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Airport shops should stop claiming VAT discounts on goods sold at full price to passengers, according to a government minister.
Chief secretary to the Treasury, David Gauke, spoke out after air travellers began refusing to show their boarding cards in protest at an apparent tax ruse.
Gauke voiced concern that some airport retailers were collecting millions of pounds in VAT discounts without passing the savings to consumers.
Stores including WH Smith and Boots ask passengers to present their boarding cards at checkouts.
Rather than providing any benefit to customers, the information is used to circumvent rules on paying 20% VAT on items sold to people who are travelling outside the European Union.
Some airport duty free shops are reportedly making profits of up to 100% on each alcohol sale they make to travellers leaving Europe.
Gauke, calling for the practice to end, told the Independent: “The VAT relief at airports is intended to reduce prices for travellers, not as a windfall gain for shops.
“While many retailers do pass this saving on to customers, it is disappointing that some are choosing not to. We urge all airside retailers to use this relief for the benefit of their customers.”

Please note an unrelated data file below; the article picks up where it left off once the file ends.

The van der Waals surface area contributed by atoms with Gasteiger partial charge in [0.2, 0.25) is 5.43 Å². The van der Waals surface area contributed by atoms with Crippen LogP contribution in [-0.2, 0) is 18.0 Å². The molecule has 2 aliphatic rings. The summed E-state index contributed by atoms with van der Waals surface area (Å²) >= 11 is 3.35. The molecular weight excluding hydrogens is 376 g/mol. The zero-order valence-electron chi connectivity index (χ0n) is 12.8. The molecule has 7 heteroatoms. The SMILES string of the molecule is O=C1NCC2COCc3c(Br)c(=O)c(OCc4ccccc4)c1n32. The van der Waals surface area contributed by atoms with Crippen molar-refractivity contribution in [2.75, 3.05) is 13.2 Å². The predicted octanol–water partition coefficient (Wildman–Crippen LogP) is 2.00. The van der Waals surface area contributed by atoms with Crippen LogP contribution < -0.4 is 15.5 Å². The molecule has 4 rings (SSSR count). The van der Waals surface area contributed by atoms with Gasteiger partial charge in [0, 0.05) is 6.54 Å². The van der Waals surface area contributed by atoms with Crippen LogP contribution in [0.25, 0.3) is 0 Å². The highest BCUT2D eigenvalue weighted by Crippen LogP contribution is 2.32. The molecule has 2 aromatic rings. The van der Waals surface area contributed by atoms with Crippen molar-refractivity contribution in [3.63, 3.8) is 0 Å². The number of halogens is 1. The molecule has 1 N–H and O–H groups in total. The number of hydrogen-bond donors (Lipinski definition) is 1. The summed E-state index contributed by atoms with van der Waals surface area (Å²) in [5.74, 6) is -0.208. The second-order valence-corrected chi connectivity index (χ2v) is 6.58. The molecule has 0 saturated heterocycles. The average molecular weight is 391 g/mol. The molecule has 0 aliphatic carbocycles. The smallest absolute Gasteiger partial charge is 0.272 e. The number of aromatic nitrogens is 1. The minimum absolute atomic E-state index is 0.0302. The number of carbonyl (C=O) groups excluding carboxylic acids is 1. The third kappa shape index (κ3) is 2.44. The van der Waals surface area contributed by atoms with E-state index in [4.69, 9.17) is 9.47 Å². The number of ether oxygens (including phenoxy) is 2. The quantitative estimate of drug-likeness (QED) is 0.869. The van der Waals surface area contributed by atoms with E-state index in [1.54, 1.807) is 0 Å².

Thousands of passengers have claimed that they were misled by airport shop staff who told them that presenting the card was compulsory for security reasons. Many said that they would refuse to show their boarding passes in future, according to the Times.
Steve Baker, a Conservative member of the Treasury select committee, said: “Consumers are entitled to expect that tax savings will be passed to them rather than become another addition to the bottom line for companies. I always thought that showing a boarding pass was an official requirement.”
A WH Smith spokeswoman said a system of dual pricing, in which it shows discounts to travellers going outside the EU, is a “practical impossibility”.
She said that “any relief obtained is reflected in our single price and extensive promotional offers”.
Boots charges the same for products it sells in its airport shops as it does on the high street, despite the VAT saving.
A spokesman said: “We are claiming back VAT on a proportion of purchases made by customers flying to non-EU destinations in accordance with current VAT rules set by the HMRC.
“However, showing a boarding card is not compulsory and any of our customers that do not wish to share this information can shop with us without the boarding card being scanned.”
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